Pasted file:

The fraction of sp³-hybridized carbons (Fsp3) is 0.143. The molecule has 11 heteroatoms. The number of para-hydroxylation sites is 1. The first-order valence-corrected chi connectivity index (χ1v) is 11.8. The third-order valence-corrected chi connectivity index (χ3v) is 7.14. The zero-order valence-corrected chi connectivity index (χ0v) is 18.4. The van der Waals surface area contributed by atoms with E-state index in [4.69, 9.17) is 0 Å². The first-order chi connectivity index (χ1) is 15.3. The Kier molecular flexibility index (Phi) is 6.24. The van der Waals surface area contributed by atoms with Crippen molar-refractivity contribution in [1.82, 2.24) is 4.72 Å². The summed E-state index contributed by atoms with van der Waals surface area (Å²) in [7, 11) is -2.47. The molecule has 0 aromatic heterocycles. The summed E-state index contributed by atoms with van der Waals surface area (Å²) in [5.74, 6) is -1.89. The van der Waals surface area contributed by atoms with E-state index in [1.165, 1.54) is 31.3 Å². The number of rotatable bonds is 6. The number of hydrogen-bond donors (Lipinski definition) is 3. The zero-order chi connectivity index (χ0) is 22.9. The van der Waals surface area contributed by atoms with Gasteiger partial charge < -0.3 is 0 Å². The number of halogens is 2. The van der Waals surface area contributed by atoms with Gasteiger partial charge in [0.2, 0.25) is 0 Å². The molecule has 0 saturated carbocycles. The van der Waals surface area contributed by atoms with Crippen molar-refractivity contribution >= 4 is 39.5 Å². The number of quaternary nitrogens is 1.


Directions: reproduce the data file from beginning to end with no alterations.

The fraction of sp³-hybridized carbons (Fsp3) is 0.143. The molecule has 11 heteroatoms. The number of para-hydroxylation sites is 1. The first-order valence-corrected chi connectivity index (χ1v) is 11.8. The third-order valence-corrected chi connectivity index (χ3v) is 7.14. The zero-order valence-corrected chi connectivity index (χ0v) is 18.4. The van der Waals surface area contributed by atoms with E-state index in [4.69, 9.17) is 0 Å². The first-order chi connectivity index (χ1) is 15.3. The Kier molecular flexibility index (Phi) is 6.24. The van der Waals surface area contributed by atoms with Crippen molar-refractivity contribution in [1.82, 2.24) is 4.72 Å². The summed E-state index contributed by atoms with van der Waals surface area (Å²) in [7, 11) is -2.47. The molecule has 0 aromatic heterocycles. The summed E-state index contributed by atoms with van der Waals surface area (Å²) in [5.74, 6) is -1.89. The van der Waals surface area contributed by atoms with E-state index in [1.165, 1.54) is 31.3 Å². The number of rotatable bonds is 6. The number of hydrogen-bond donors (Lipinski definition) is 3. The zero-order chi connectivity index (χ0) is 22.9. The van der Waals surface area contributed by atoms with Gasteiger partial charge < -0.3 is 0 Å². The number of halogens is 2. The van der Waals surface area contributed by atoms with Gasteiger partial charge in [0.2, 0.25) is 0 Å². The molecule has 0 saturated carbocycles. The van der Waals surface area contributed by atoms with Crippen molar-refractivity contribution >= 4 is 39.5 Å². The number of quaternary nitrogens is 1.